As the singer of UK rock band Hundred Reasons, Colin Doran has toured the world. However, with his new project, They Fell From The Sky, which sees the vocalist team up with long time friend Jason Bowld, there are no plans to take the project out on the road when they release their debut album. To find out why, and to find out more about how the project came together, we recently spoke with Colin.
Hi Colin. Finally, we get to do this.
Colin Doran: “It’s been a long time coming and now we finally speak.”
Excellent stuff. So how is life treating you?
“Surviving. It’s been a weird 15 months, but just keeping busy over the last 15 months with the new projects.”
So how did They Fell From The Sky happen then?
“It’s just, well, it’s been something that we’ve written over quite a long period of time, actually. It’s been not doing too much over the last year, just sitting all finished, you know, while we talked about what we’re going to do with it.”
I know you’ve obviously worked with Jason before in This Is Menace. How did the idea for this project come together?
“I think Jason had some riffs and ideas knocking about and he sent them over to me. I liked them and got together some ideas to put on it. It just went from there really, quite organic. There is no pressure or anything like that. It was just, you know, Jason just called me up one day and said he had just got this stuff going on did I fancy having a look. It was rude to not get involved really.”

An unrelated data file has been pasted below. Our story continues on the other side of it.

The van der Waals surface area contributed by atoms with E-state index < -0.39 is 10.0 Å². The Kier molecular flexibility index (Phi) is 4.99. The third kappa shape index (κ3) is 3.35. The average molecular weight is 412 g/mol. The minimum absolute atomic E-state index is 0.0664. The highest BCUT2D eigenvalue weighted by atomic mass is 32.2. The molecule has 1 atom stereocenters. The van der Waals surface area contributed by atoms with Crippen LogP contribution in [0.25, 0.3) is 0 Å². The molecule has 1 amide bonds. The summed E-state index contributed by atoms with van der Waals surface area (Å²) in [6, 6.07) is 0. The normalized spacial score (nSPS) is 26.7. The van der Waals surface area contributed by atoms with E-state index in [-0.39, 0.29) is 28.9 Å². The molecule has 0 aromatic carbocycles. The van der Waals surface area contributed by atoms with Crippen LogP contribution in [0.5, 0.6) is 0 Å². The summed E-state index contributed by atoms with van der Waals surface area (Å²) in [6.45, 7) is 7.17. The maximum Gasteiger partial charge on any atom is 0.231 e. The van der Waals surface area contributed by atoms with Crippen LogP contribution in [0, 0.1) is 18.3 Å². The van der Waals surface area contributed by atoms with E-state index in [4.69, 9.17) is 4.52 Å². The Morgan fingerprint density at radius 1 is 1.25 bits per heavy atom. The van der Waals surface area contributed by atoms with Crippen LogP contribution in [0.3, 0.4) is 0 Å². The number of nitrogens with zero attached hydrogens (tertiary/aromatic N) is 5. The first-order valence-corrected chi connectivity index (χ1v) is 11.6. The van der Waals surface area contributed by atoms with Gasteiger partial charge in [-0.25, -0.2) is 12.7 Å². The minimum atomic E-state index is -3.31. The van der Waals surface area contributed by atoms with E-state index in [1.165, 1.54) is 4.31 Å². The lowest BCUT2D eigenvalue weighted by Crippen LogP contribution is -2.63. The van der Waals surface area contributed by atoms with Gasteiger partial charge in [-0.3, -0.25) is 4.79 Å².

Absolutely. What was going on with you at the time? Did you have anything going on musically?
“I wasn’t in too much musically at the time. I think the thing for me is I don’t try to spread myself too thin. Sometimes, if you end up kind of, you know, being in this and doing that, and everything else around you, I think it can compromise what you’re actually trying to do. I just take each project as it comes and if I’m working on that project, I’m just working on that project. It wasn’t really necessarily the case where They Fell From The Sky, because it just took a long time to come together. I pick my projects very carefully. I take projects that I can put my heart into, and if I think something is worth it, I’m going to do it, but I don’t want to be on everything.”
That’s fair enough. Obviously, you’ve got a connection with Jason, like we said. What was it about this project that made you think it was worth it?
“It’s just, it was just really good and I really like the ideas behind it. Also, I’ve always lent personally to the more heavier side of music anyway. Yeah. I love bands like Meshuggah and bands like that… Will Haven, Converge and stuff like that. So for me, it’s not like an alien world to be confronted with an incredibly heavy band. For me, it’s just a case of seeing what can I put over that might be a little bit different. You know? Put my own stamp on it and I think, had the scope to do that. I think that when I write my melodies and what I do in terms of that thing, I don’t feel as though sound like other people.”
How did it work getting everything together then? Jason has had the material together for quite a while now and with nobody being allowed in the same room as each other for the last 15 months, how did the recording work?